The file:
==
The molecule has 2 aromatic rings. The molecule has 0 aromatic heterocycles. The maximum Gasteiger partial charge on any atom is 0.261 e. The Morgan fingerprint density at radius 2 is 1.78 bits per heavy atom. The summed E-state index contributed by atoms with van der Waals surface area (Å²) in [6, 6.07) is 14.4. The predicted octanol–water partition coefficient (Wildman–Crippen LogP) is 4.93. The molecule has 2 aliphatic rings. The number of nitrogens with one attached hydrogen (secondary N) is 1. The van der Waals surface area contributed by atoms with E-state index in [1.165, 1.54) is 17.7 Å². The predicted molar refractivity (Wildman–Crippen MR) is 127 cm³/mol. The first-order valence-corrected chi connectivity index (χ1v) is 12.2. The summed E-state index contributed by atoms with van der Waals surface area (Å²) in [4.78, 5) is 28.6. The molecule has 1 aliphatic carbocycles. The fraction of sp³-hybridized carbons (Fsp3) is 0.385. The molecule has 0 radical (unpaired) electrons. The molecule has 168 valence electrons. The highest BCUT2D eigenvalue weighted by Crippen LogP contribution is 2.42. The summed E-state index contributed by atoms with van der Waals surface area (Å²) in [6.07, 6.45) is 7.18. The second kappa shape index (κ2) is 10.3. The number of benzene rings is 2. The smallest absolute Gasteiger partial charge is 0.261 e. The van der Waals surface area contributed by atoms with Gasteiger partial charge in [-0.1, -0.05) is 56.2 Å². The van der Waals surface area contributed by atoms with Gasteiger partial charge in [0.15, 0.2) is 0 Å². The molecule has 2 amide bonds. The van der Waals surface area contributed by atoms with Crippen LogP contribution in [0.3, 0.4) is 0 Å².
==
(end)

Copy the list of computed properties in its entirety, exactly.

The molecule has 2 aromatic rings. The molecule has 0 aromatic heterocycles. The maximum Gasteiger partial charge on any atom is 0.261 e. The Morgan fingerprint density at radius 2 is 1.78 bits per heavy atom. The summed E-state index contributed by atoms with van der Waals surface area (Å²) in [6, 6.07) is 14.4. The predicted octanol–water partition coefficient (Wildman–Crippen LogP) is 4.93. The molecule has 2 aliphatic rings. The number of nitrogens with one attached hydrogen (secondary N) is 1. The van der Waals surface area contributed by atoms with E-state index in [1.165, 1.54) is 17.7 Å². The predicted molar refractivity (Wildman–Crippen MR) is 127 cm³/mol. The first-order valence-corrected chi connectivity index (χ1v) is 12.2. The summed E-state index contributed by atoms with van der Waals surface area (Å²) in [4.78, 5) is 28.6. The molecule has 1 aliphatic carbocycles. The fraction of sp³-hybridized carbons (Fsp3) is 0.385. The molecule has 0 radical (unpaired) electrons. The molecule has 168 valence electrons. The highest BCUT2D eigenvalue weighted by Crippen LogP contribution is 2.42. The summed E-state index contributed by atoms with van der Waals surface area (Å²) in [6.07, 6.45) is 7.18. The second kappa shape index (κ2) is 10.3. The number of benzene rings is 2. The smallest absolute Gasteiger partial charge is 0.261 e. The van der Waals surface area contributed by atoms with Gasteiger partial charge in [-0.1, -0.05) is 56.2 Å². The van der Waals surface area contributed by atoms with Gasteiger partial charge in [0.15, 0.2) is 0 Å². The molecule has 2 amide bonds. The van der Waals surface area contributed by atoms with Crippen LogP contribution in [0.3, 0.4) is 0 Å².